Why We Talk About the Climate Catastrophe at our Events
(By Tommy Díaz, Healthy People & Communities Program Manager)
In recent years, the climate crisis has become a more pressing issue and a bigger priority for us to address as an organization. It is vitally important to support the communities we serve to the best of our ability, which is why we’ve been increasingly including climate-related language in our outreach and programs. As we celebrate Earth Month during April it seems fit to bring up this topic and remind you as our followers and supporters about this urgent problem.
Earth Month is just one opportunity to have conversations about climate issues that concern all of us but mostly affect frontline communities, people who are at the core of our food system.
Through our workshops and outreach sessions we have been sharing resources and materials with the Latinx community. We’ve been able to open up safe spaces for conversation and hear their concerns regarding their safety and that of their families. We’ve been progressively hearing more about these concerns as our attendance grows larger, like at our latest Plática Participativa, where we had 68 Latine adults and over 50 children attend the Migrant Education Program’s offices in Hermiston, Oregon. An enormous milestone for our Spanish language programming!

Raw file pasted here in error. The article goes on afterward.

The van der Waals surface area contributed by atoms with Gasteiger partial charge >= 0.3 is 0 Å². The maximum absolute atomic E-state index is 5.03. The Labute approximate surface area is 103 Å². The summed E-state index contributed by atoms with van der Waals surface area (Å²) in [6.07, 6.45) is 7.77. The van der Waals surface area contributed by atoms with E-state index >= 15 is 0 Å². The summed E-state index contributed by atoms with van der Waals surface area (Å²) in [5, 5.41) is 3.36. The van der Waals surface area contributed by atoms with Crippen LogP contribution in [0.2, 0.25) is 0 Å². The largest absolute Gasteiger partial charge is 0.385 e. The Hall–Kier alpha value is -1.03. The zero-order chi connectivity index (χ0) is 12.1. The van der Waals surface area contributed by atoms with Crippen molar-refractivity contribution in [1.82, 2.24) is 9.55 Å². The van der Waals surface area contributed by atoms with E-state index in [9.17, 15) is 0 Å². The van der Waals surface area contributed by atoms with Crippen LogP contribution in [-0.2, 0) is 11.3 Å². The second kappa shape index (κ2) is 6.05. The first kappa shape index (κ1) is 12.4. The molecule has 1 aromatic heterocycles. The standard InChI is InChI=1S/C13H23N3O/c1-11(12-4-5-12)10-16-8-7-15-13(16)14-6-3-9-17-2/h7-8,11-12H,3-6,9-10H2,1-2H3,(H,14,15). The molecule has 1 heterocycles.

Photo: NCAP's Ana Elisa Wilson and Tommy Díaz speak with a group of farm workers at the Migrant Education Program in Hermiston, OR.
We have an unparalleled opportunity to hear from frontline communities about how the consequences of short-sighted environmental policies are affecting them more.
At another recent event in partnership with PCUN (Pineros y Campesinos Unidos del Noroeste), we shared environmentally friendly gardening practices with farm workers and landscaping professionals. We had a practical session at their community garden, where we shared with community members and other grassroots organizations.
As we’re able to share more alternatives to chemical pesticides, we better protect the waters, soil, air, plants and non-human animals. We’re also able to better care for our communities and our families.
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